Luke Hodge says he could not have played on at Hawthorn because doing so would have risked hindering the development of the club’s young talent.
After a turbulent week at the Hawks in which chief executive Tracey Gaudry was removed, director Bruce Stevenson resigned, and Jeff Kennett returned as president in place of Richard Garvey, coach Alastair Clarkson gave an impassioned speech at the club’s best and fairest count on Saturday night, drawing on the recent examples of the Western Bulldogs and Richmond to show hard times can quickly turn to success in the AFL.
Hodge, and fellow club champions Sam Mitchell and Josh Gibson – an absentee at the event after injuring his adductor muscle horseriding – were meanwhile the subjects of tributes after leaving the Hawks in the last 12 months.
Hodge however isn’t done yet following his stunning decision to come out of a short-lived retirement and play for the Brisbane Lions next year. He explained why he had decided to continue in 2018, but why it couldn’t have happened with the Hawks.
“I’ve loved playing with a lot of the young guys [this year],” Hodge said.
“All of a sudden I felt internally footy wasn’t quite done.
“A lot of people have said, ‘why didn’t you stay on Hawthorn?’ The reason I couldn’t stay Hawthorn…[is because] you’ve got to put Hawthorn before yourself.
Clarkson said the club should not be surprised about its recent tumult. “This is football after all,” Clarkson said.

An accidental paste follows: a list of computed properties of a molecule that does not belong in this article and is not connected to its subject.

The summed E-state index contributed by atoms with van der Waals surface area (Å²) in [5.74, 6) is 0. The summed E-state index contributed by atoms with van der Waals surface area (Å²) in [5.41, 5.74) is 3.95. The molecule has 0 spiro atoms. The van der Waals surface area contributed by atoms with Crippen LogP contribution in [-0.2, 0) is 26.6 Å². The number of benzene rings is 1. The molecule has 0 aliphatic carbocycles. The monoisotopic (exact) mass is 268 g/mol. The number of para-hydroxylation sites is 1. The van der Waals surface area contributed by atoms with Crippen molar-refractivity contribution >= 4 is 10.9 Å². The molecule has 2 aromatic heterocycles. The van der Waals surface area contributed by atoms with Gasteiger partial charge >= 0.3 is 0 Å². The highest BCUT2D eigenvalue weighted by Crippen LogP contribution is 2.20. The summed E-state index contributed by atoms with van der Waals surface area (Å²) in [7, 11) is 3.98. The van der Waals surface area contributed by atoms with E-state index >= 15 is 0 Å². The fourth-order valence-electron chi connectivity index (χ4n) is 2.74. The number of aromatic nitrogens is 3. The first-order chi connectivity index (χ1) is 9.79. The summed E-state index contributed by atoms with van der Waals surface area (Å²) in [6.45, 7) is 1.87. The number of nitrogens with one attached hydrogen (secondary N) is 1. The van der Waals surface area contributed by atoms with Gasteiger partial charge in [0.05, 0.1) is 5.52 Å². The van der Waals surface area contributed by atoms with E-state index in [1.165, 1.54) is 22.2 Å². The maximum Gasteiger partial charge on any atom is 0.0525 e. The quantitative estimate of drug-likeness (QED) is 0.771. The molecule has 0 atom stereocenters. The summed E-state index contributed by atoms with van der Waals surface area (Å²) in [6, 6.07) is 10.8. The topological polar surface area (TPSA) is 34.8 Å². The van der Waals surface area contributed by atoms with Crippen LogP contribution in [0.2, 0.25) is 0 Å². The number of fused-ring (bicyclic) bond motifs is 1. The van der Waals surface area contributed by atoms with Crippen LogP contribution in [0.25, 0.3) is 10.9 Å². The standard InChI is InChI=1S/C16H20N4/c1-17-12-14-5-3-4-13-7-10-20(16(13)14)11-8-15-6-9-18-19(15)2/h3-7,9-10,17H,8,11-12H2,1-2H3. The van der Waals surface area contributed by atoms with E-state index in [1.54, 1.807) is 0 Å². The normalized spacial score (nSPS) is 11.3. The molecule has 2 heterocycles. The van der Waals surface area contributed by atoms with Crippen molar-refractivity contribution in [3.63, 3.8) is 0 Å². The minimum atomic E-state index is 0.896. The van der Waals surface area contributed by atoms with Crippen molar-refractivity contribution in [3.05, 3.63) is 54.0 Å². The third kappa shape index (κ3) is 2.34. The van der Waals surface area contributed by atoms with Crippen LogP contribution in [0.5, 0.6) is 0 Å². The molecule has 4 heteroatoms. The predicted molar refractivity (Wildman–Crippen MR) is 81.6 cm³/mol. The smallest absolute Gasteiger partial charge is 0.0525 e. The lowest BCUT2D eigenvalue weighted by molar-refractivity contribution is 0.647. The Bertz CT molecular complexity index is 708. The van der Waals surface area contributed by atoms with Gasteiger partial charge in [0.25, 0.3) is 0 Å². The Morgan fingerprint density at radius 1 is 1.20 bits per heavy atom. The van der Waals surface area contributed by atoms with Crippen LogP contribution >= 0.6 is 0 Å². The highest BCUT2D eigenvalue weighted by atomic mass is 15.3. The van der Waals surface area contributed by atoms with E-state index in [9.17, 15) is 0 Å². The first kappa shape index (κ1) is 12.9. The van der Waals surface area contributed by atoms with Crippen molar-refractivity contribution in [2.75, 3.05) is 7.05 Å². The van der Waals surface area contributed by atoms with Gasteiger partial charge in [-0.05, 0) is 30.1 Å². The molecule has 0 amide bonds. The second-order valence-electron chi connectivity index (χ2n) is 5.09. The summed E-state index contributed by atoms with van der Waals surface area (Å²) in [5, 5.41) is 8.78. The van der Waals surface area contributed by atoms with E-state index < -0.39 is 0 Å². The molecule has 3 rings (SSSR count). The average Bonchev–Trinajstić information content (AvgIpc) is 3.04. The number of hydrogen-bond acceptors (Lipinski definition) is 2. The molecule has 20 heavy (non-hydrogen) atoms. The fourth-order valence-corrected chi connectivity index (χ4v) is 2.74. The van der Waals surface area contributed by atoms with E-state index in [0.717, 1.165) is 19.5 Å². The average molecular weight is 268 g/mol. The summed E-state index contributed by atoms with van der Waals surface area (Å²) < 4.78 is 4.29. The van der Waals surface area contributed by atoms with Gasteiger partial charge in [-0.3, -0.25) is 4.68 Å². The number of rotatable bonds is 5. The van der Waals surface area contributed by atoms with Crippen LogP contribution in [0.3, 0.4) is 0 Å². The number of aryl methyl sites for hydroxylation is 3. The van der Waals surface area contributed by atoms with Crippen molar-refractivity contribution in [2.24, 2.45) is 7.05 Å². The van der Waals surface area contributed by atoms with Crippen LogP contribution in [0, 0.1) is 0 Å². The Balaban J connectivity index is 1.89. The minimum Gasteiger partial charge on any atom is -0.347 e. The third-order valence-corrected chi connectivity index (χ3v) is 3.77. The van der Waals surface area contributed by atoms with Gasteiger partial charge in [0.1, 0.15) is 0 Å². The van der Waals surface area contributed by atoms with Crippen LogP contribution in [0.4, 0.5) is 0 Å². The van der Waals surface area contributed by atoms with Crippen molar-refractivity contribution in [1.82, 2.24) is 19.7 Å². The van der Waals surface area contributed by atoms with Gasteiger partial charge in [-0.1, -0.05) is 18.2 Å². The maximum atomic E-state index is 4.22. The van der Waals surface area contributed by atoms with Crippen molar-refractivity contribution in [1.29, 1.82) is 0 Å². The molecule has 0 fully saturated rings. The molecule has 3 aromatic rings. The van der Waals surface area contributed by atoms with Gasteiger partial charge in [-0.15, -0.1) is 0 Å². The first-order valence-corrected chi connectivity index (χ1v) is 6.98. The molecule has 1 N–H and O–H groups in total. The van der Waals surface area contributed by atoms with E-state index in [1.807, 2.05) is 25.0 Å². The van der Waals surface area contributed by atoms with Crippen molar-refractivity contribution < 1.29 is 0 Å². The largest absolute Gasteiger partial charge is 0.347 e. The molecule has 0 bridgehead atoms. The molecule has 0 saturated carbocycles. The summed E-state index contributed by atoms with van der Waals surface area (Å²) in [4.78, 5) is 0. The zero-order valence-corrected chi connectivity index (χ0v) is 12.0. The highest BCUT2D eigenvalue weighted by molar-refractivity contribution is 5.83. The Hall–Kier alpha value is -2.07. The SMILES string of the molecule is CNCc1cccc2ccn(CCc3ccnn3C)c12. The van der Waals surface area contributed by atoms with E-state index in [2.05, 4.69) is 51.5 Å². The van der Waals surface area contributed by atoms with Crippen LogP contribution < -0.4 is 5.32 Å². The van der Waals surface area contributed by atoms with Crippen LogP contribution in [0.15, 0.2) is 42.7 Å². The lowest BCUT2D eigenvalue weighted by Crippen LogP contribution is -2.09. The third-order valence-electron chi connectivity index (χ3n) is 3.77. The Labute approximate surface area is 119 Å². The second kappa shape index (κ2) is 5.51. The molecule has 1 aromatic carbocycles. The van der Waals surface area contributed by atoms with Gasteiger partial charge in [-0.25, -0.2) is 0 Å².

“It happens in footy clubs, including ours, it happens in business, it happens in government…it happens in families. This is life and we’ve got to deal with it. We all face tough times.
“It was only three years ago that the Western Bulldogs seemed to be in political turmoil, and then two years later they win the grand final. It was only 12 months ago, even less than that, that Richmond were wondering whether or not they continue with Dimma [Damien Hardwick] as coach … 12 months later they win the premiership.
“We’ve been through some of this as a footy club, it just seems like we’ve been immune to it all because we’ve had a period of success.”
Kennett wasn’t present due to a prior engagement in Queensland, but Garvey insisted the former Victorian premier, who previously served two three-year terms as Hawks president, was the right man for the job. “While the events of the past several days have come as a shock to many of you. I stand here with the greatest of confidence in the direction the Hawthorn football club is heading,” Garvey said.
“We have strong, influential leaders in place, who are all passionate and proud Hawthorn people.
“There is no more influential leader, no more passionate Hawthorn man than Jeff Kennett.”
Garvey – who will stay on as a Hawks director – thanked the Hawthorn family for support during his time as president, and paid tribute to Stevenson for “outstanding service to our club”, also wishing Gaudry “all the best.”